So far so modern. Landscape urbanism's postmodern turn came through its engagement with a strand of postmodernism known as post-structuralism. Ian Thompson explains this as the 6th tenet of landscape urbanism: 'Landscape Urbanism’s favoured philosophers however are the double act of Gilles Deleuze and Felix Guattari, whose A Thousand Plateaus has recently become required reading across the humanities. These authors use commonplace words in uncommon ways and they stretch the metaphor of the machine in ways it has never been stretched before. They make it deliberately difficult to pin this usage down, but they are happy to talk about love machines, literary machines, mad war machines, revolutionary machines and so on. Machines, in this very broad sense, can connect or plug into other machines. ‘‘A book itself is a little machine’’, they say (Deleuze & Guattari, 2004, p. 6) and we should not ask what it means or represents. A related expression is ‘‘machinic assemblage’’ which they use to discuss the way in which elements come together, mix or connect.'  Moshen Mostafavi led the teaching of Postmodern landscape urbanism at the AA.

Post-postmodernism & landscape architecture design theory: PAKILDA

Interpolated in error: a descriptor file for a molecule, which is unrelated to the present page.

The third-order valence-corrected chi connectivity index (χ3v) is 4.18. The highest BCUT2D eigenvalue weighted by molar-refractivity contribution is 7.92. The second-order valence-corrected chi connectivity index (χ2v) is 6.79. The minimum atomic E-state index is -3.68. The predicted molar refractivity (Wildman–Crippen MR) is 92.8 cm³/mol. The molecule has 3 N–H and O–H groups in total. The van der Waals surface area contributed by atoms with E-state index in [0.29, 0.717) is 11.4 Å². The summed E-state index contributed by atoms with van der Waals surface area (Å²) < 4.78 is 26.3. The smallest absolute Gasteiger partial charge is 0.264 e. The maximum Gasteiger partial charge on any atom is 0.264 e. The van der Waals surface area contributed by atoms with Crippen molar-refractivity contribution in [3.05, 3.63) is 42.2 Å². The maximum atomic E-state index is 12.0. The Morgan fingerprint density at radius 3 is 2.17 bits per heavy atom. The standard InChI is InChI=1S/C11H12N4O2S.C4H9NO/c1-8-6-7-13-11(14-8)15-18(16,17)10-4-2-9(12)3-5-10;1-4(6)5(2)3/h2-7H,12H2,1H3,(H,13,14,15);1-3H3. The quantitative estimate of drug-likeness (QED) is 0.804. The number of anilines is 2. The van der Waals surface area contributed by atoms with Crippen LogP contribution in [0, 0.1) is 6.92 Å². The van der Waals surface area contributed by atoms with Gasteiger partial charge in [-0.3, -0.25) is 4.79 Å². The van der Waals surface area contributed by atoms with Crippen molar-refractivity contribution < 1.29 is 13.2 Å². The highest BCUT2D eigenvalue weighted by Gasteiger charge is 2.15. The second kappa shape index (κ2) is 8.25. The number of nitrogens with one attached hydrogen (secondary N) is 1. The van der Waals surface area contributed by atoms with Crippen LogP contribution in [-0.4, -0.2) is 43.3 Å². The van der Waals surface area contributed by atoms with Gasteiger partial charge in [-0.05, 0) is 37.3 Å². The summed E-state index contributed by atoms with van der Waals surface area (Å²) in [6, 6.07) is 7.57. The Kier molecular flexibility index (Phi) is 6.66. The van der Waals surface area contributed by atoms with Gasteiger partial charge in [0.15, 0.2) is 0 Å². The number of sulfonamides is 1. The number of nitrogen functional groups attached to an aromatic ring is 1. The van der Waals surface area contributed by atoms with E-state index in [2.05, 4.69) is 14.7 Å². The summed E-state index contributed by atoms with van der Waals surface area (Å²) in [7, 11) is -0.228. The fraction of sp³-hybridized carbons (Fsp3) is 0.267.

Postmodernism has been challenged for its multi-everything-ness. We can reject such binary opposites as city & landscape, man & nature, ugly & beautiful or good & bad, But then how should designers act? And how should anyone act? My definition of Post-postmodernism, was published in a 1996 book on City as landscape - a post-postmodern view of design and planning - see the Wiki definition of Post-postmodernism which in December 2013, explains that 'A common positive theme of current attempts to define post-postmodernism is that faith, trust, dialogue, performance and sincerity can work to transcend postmodern irony'.  For landscape urbanism, the most appealing strand of faith and sincerity comes from the strand of beliefs associated with ecology. Ian Thompson wrote that 'Landscape Urbanism is on the verge of transforming itself into Ecological Urbanism, indeed a conference on that theme was held at Harvard in 2009, out of which a publication has already emerged (Mostafavi & Doherty, 2010).' Moshen Mostafavi has also led the progression to Ecological Urbanism.
I see the acceptance of ecology as a a necessary but not a sufficient advance towards what software engineers would call a 'stable release' of a theory which, I suggest, should be called Landscape Ecological Urbanism. Giving Vitruvius' terms a post-postmodern application, I believe designers should not privilege firmitas over utilitas or venustas. They are a triumverate which we can explore and manipulate through a PAKILDA hypertext landscape urbanismThe Pattern Assisted Knowledge Intensive Landscape Design Approach (PAKILDA) is Post-postmodern. It is an open-systems design method which uses landscape concepts. It cycles between the analysis and synthesis of geological, cultural and urban systems.  Landscapes are analysed as patterns and represented diagramatically. It would not be too big a stretch to understand them as Deleuzian assemblages. 
Deleuze and Guattari landscape urbanism assemblage
PAKILDA landscape architecture urbanism patterns
PAKILDA Landscape Architecture & Urbanism Patterns

Tom Turner December 2013